The Securities and Exchange Commission today charged Texas-based financial services firm Life Partners Holdings Inc. and three of its senior executives for their involvement in a fraudulent disclosure and accounting scheme involving life settlements. Life Partners is a Nasdaq-traded company that generates virtually all of its revenues from brokering life settlements. Life settlements involve the purchase and sale of fractional interests of life insurance policies in the secondary market. In life settlement transactions, life insurance policy owners sell their policies to investors in exchange for a lump-sum payment. The dollar amount offered by the investor takes into account the insured’s life expectancy and the terms and conditions of the insurance policy.
The SEC alleges that Life Partners chairman and CEO Brian Pardo, president and general counsel Scott Peden, and chief financial officer David Martin misled shareholders by failing to disclose that the company was systematically and materially underestimating the life expectancy estimates it used to price transactions. Life expectancy estimates are used to price life settlements and are relied upon by investors when making their investment decisions. By intentionally underestimating life expectancies, Life Partners was misrepresenting the risk to investors in these financial products.
The SEC alleges that Life Partners and the three executives were involved in disclosure violations and improper accounting that Life Partners used to overvalue assets held on the company’s books and create the appearance of a steady stream of earnings from brokering life settlement transactions. The SEC further charged Pardo and Peden with insider trading in their shares of Life Partners stock while in possession of material, non-public information indicating that the company had systematically and materially underestimated life expectancy estimates.
“Life Partners duped its shareholders by employing an unqualified medical doctor to assign baseless life expectancy estimates to the underlying insurance policies,” said Robert Khuzami, Director of the SEC’s Division of Enforcement. “This deception misled shareholders into thinking that the company’s revenue model was sustainable when in fact it was illusory.”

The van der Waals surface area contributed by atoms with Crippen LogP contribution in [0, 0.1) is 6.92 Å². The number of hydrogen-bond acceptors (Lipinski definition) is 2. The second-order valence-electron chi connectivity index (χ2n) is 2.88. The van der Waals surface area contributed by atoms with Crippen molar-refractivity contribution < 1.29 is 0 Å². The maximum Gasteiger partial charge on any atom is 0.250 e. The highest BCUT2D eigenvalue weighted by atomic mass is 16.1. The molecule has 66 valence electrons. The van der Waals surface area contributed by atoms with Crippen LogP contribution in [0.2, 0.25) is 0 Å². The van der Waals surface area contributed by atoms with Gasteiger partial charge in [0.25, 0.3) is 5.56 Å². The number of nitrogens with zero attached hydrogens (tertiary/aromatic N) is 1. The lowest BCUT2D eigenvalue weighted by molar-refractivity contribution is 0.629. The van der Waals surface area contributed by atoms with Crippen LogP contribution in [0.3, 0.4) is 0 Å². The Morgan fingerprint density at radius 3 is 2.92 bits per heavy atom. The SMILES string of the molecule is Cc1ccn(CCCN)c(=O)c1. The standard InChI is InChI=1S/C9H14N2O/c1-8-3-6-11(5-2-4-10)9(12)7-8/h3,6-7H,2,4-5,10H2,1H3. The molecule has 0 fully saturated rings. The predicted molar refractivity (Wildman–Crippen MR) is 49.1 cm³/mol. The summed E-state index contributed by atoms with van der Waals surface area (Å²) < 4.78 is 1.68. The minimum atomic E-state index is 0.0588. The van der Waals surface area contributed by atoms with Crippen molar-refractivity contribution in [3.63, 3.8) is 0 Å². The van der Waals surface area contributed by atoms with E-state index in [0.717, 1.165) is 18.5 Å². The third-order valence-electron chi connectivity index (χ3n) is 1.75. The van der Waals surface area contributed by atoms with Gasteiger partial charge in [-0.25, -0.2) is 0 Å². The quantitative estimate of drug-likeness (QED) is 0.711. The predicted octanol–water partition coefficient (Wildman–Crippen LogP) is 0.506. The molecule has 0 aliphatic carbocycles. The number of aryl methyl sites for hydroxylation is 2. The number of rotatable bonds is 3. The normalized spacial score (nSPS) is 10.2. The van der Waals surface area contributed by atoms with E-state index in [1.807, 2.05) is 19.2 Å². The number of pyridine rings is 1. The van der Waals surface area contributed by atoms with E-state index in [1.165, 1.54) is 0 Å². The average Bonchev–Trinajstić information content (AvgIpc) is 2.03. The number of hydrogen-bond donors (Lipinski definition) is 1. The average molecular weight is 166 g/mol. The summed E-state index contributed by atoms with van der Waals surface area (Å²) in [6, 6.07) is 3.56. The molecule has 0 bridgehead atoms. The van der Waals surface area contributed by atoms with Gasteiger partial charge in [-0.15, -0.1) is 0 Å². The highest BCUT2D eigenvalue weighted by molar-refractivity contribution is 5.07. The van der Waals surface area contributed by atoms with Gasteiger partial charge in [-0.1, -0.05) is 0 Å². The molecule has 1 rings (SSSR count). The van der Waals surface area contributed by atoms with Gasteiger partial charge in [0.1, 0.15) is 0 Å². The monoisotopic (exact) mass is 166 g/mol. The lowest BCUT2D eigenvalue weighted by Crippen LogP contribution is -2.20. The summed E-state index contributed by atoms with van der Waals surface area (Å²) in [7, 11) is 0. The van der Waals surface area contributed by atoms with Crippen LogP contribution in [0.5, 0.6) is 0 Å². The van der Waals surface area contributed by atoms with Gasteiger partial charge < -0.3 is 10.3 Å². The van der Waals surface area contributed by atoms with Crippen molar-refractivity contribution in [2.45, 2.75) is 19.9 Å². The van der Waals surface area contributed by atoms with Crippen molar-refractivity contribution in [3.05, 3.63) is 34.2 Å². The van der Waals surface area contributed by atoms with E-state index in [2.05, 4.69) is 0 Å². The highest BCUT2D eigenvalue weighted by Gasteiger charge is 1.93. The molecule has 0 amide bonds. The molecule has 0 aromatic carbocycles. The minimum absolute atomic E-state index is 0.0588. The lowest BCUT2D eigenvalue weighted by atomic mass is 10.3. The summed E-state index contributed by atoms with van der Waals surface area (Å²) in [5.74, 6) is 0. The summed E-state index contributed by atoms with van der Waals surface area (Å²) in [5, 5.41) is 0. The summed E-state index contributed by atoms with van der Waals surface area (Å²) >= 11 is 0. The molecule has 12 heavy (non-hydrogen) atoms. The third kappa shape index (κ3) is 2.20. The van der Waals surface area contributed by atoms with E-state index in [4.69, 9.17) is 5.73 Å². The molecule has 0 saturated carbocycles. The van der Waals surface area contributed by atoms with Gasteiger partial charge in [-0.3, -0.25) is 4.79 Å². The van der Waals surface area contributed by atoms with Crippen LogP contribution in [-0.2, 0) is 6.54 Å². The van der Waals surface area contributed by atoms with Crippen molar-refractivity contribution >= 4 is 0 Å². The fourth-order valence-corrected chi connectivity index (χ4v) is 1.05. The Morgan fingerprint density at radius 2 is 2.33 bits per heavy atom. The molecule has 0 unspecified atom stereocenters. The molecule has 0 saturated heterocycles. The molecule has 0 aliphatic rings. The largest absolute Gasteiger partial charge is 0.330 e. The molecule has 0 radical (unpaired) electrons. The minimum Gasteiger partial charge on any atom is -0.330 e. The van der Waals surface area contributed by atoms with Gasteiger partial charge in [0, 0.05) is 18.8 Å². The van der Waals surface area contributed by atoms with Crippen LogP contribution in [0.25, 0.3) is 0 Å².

According to the SEC’s complaint filed in federal district court in Waco, Texas, beginning in 1999, the company used life expectancy estimates provided by Dr. Donald T. Cassidy, a Reno, Nev.-based doctor with no actuarial training or prior experience rendering life expectancy estimates. The SEC alleges that Life Partners and Pardo failed to conduct any meaningful due diligence on Cassidy’s qualification to act as a life expectancy underwriter and instructed the doctor to use a life expectancy methodology that was created by the company’s former underwriter, a part-owner of Life Partners. Pardo, Peden, and Martin were aware that Cassidy’s life expectancy estimates were systematically and materially short.
(A copy of the Complaint may be found on the SEC website.)
If you have previously purchased a life settlement from Life Partners, you may be entitled to compensation. Heygood, Orr & Pearson is currently prosecuting cases against Life Partners. To find out if you may have a case, contact the lawyers at Heygood, Orr & Pearson by calling toll-free at 1-877-446-9001, or by filling out our free online case evaluation form.